A very close look at the very small homes contained in the reborn Denver dollhouse museum
This is not a photo of a human-sized room.
The Denver Museum of Miniatures, Toys and Dolls is no longer in Denver. After 35 years in City Park West, a “1,000 percent rent increase” meant this Church of Small had to move, executive director Wendy Littlepage told us. The big collection of tiny hoses, furnishings, dolls and toys are almost ready for the public again in their new location at 830 Kipling Street in Lakewood.
Museum members can catch a glimpse this weekend. The general public is invited to come look at $5 a pop starting August 8. Everyone will be required to enter in timed increments, and full-sized masks are required.
Doll house culture is kind of a big deal in Denver, Littlepage said.
One reason is due to Norm Nielsen, who ran a doll house and miniature shop in Denver for decades. His son, David, was helping get things together at the museum when we visited on Tuesday. He remembers his father started out building stuff on the family ping pong table, but business soon grew to the point that he needed a storefront. The first Norm’s Dollhouse opened in 1978 in the old Southglenn mall. His last location, in Centennial, closed in 2017.
“Norm wanted to own his own business so he could take off fishing any time he wanted,” Nielsen recalled. “He never did that.”
Instead, he was part of a niche community of miniatures lovers around town. The TLC Doll Hospital near Sloan’s Lake is another surviving piece of that era.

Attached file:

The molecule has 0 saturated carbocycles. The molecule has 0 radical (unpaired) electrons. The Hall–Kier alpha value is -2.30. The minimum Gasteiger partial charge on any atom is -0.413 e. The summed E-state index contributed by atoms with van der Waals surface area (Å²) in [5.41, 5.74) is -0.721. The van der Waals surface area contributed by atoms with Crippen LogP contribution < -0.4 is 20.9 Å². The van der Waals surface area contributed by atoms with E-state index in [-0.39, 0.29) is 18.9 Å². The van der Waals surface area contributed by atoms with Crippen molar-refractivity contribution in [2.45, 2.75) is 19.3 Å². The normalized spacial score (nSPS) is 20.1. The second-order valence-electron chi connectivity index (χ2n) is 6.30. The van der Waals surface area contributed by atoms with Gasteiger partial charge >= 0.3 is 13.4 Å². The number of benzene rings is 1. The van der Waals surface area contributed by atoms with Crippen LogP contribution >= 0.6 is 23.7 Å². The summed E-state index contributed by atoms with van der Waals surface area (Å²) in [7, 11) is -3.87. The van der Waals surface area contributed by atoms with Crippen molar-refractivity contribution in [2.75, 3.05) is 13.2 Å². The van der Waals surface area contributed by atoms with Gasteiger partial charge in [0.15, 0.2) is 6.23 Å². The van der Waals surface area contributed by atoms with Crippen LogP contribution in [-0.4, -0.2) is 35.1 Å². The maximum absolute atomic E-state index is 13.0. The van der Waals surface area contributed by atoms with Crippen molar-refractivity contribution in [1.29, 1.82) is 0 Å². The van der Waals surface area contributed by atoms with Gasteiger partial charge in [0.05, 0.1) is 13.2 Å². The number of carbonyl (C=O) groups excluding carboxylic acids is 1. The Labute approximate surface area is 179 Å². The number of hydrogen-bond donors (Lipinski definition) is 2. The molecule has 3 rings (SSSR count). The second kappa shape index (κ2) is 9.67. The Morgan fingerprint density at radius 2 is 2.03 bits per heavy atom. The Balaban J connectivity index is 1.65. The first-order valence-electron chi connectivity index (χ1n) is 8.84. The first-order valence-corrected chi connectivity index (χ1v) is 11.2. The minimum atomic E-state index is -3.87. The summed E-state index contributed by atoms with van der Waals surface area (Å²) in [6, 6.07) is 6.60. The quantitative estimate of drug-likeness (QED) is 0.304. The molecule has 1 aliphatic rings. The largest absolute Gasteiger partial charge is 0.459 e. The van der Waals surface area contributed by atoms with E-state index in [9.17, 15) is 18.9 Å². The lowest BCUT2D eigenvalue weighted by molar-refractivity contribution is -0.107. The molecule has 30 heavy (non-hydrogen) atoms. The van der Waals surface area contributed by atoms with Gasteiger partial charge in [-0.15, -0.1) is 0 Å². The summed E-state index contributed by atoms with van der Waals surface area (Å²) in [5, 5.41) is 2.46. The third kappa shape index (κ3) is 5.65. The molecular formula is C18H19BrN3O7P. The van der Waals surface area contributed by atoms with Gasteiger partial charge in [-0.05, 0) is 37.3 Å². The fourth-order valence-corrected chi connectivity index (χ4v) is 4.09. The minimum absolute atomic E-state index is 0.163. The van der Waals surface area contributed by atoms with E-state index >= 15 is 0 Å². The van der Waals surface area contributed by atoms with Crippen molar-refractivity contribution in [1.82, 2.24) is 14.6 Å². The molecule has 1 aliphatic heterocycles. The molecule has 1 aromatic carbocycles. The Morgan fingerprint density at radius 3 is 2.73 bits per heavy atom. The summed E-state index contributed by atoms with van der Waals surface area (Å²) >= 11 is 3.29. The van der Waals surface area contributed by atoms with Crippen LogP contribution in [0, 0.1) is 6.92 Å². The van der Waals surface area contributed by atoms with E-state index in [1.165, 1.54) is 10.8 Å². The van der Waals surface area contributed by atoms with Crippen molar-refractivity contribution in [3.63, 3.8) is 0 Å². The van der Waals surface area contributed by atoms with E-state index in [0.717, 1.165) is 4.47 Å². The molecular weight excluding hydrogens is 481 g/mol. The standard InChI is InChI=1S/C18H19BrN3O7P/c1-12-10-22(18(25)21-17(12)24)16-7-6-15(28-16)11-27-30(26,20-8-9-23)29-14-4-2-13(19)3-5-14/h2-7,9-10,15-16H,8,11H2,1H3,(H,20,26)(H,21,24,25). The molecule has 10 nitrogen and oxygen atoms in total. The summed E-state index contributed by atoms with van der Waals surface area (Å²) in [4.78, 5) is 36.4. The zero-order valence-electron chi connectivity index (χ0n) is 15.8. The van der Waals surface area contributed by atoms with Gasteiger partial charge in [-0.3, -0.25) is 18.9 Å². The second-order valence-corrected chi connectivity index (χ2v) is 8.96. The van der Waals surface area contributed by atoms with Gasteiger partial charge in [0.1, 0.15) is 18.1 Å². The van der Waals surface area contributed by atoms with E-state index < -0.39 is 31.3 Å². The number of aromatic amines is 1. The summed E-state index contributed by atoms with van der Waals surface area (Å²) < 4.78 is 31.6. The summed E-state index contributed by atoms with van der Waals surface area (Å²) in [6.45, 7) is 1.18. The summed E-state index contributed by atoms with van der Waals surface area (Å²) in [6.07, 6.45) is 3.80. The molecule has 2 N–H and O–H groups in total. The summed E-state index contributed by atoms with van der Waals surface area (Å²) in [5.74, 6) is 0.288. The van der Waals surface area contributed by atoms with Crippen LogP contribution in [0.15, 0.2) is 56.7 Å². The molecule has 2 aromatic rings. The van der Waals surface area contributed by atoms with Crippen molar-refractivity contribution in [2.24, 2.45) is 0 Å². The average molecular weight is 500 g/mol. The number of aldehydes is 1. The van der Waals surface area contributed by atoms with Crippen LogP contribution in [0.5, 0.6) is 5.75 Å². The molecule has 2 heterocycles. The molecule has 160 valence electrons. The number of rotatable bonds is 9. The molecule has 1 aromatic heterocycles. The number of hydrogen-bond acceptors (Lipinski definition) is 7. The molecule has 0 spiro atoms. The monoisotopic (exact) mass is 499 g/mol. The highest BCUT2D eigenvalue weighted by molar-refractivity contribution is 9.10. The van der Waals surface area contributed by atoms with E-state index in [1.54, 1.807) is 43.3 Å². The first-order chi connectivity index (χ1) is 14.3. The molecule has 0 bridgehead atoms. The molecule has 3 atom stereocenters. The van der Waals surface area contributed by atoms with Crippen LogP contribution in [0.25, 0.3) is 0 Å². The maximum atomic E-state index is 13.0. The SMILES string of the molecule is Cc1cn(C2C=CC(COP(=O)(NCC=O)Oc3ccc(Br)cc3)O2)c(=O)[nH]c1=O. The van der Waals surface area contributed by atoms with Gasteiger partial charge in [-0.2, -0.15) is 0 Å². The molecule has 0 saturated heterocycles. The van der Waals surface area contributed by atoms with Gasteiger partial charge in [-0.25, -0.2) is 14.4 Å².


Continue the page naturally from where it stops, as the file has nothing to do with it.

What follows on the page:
Nielsen said he’s still kept busy with repairs and new projects. He needs to have some new furnishings for a post-pandemic day when doll house expos open up again.
To get a closer look at his dad’s handiwork, we stuck a 360-degree camera inside. Here’s an interactive look into a piece Norm made for Betty “Bets” Van Vleet O’Meara, of the century-old Denver Ford dealership legacy. It’s a replica of her home in the Country Club Neighborhood.
(Click and drag to look around!)
The new space, Littlepage said, is significantly larger than the museum’s old digs by City Park. The museum currently takes up about 2,500 square feet, but she has plans to expand up to 8,000 more. Littlepage has been furiously writing grant proposals to make their upstairs area ADA-compliant.
In the meantime, it’s given Littlepage and her volunteers room to spread things out. Their collections area is full of items that are being logged into their systems or restored. And there’s always the potential for more stuff to process, too. Littlepage said people try to donate about 1,500 items a week, tiny as they may be.
When asked if she takes in anywhere close to that, she said: “Nope!”
Littlepage is the only staffer, so she’s got little time to take in every single dollhouse chair or dining room set offered up each week. Instead, she’s looking for things with local ties, like the O’Meara house, or that fill in the collection’s representation gaps. Dolls depicting people from most countries, except a few African nations, are already part of the museum and need not be donated. The collection also has plenty of Victorian-era doll houses.
But among the items currently on tables in the back room are miniature houses built in a western architectural tradition. Littlepage said she’s not seen the West and Southwest represented as much in the collecting world. She’s excited to begin work on a show that will bring some of these differing styles to light.